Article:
short lived. When I got to try the hoops on I realised
that the shape was far too boxy for my liking.
Interrupting a project which should have been easy for
further developing of the basic pattern is disheartening,
and as I wouldn't even have use for pocket hoops for some
time (having decided to make a polonaise first), I
abandoned this project for indefinite time. Much later,
when I began to plan a Pet en l'air, I had to continue the
pocket hoop project too. First I considered making a fresh
start with a whole new pattern, as the material was
inexpensive after all, but as I was trying on the old ones
to figure out what I should do differently I decided I
could as well try to salvage them first. The pattern
provided by Tidens
toj was of some help.
For the first thing I took out the vertical bones, as many of the ones I had seen (both museum pieces and reproductions) had only horizontal ones, and the vertical bones would prevent the hoops from collapsing, which in theory sounds fine – until you sit down. I also cut the base piece slightly rounded on the inner side, making it thus fit more smoothly against the leg. Then I took off about 3,5cm from the top of the boned section so that the horizontal bones narrowed a bit upwards, creating a more slanted and less boxy silhouette. At first I intended to have the hoops sit a bit lower on the hips for a yet more rounded silhouette, but when I tried it on with petticoats I realized that actually a bit more sharp angle at the waist looked more right in the end, so I gathered the waist anew. The hoops also felt more likely to stay in their place now, when walking did not move them as much.
I sewed the pocket hoops together somewhat hastily, all by machine and using bias-tape to finish the seams inside the pocket hoops. The material is cotton-polyester, the bones 1cm wide steel boning. The Butterick pattern had the inner side from the boning upwards open, which makes the construction and gathering the waist easy but when trying on felt like inner side would slip downwards too easily. I ended up adding pieces of the first white material I found. It was considerably lighter so it didn't add any extra bulk on the already heavy waist. I had bit of a struggle to get the heavy, two-layered main material neatly pleated in the waist, and in the end I had to make the front and back different – it seems nothing works on my big butt without adjusting. Oh, well.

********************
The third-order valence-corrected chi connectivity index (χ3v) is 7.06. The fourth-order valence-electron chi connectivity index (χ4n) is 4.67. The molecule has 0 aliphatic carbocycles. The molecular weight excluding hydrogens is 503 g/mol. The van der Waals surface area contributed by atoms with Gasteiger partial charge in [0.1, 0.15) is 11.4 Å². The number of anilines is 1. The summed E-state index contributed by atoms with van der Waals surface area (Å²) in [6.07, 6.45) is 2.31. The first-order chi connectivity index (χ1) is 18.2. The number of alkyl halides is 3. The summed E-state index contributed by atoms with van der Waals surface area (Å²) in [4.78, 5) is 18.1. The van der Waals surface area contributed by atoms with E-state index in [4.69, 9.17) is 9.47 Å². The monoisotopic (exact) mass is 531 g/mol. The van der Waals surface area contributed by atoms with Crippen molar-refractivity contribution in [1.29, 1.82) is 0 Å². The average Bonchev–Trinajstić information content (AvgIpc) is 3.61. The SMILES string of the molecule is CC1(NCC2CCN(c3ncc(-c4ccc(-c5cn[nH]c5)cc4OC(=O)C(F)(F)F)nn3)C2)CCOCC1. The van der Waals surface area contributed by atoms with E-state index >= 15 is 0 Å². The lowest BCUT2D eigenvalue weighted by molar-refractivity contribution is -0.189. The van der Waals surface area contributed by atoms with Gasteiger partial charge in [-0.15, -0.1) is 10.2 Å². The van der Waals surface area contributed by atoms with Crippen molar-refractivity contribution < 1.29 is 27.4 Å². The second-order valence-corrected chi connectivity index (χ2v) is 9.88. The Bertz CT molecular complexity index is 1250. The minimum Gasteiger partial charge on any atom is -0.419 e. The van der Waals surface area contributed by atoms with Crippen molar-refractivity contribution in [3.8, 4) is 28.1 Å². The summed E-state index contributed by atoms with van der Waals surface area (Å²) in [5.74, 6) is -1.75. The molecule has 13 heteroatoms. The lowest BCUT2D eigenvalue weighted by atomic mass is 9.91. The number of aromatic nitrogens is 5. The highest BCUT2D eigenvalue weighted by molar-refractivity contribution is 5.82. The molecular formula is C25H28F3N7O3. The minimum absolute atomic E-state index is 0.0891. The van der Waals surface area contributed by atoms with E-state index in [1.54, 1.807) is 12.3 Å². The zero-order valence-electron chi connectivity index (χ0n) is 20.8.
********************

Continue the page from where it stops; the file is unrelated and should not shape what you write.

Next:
|At some point I got really
irritated with myself for wasting so much time on a
simple, non-visible project like this, but in the end I
think that maybe my effort paid off after all. I'm rather
happy with the shape, and time will show how they work on
wear. The one thing I doubt a bit are the tapes tied
between the hoops, often seen at the museum pieces, as it
felt like they just pulled the hoops upwards when walking
(or perhaps I just don't take small enough steps). Also
when trying on it seemed that the weight of the petticoats
alone would work quite well in keeping the hoops in their
place, and the uppermost tie on the back was good in
preventing the hoops from sliding in the front, but didn't
restrict movements. I kept the tapes anyway, I'll have to
experiment what option works best when actually wearing
A dress requires at least one under-petticoat, even if you don't have hoop lines to cover. This very simple and functional under-petticoat of mine is made of bed sheet cotton. The side seams are left open for 15cm at the top, and the front and back are pleated into separate narrow waistbands, which are tied round the waist, a method which gives the waist a fit that can be easily adjusted. The waist is put together with machine, but the hem and the ruffle are finished by hand.
In the picture the under-petticoat is worn with a bumroll, but it works reletively okay with hoops too.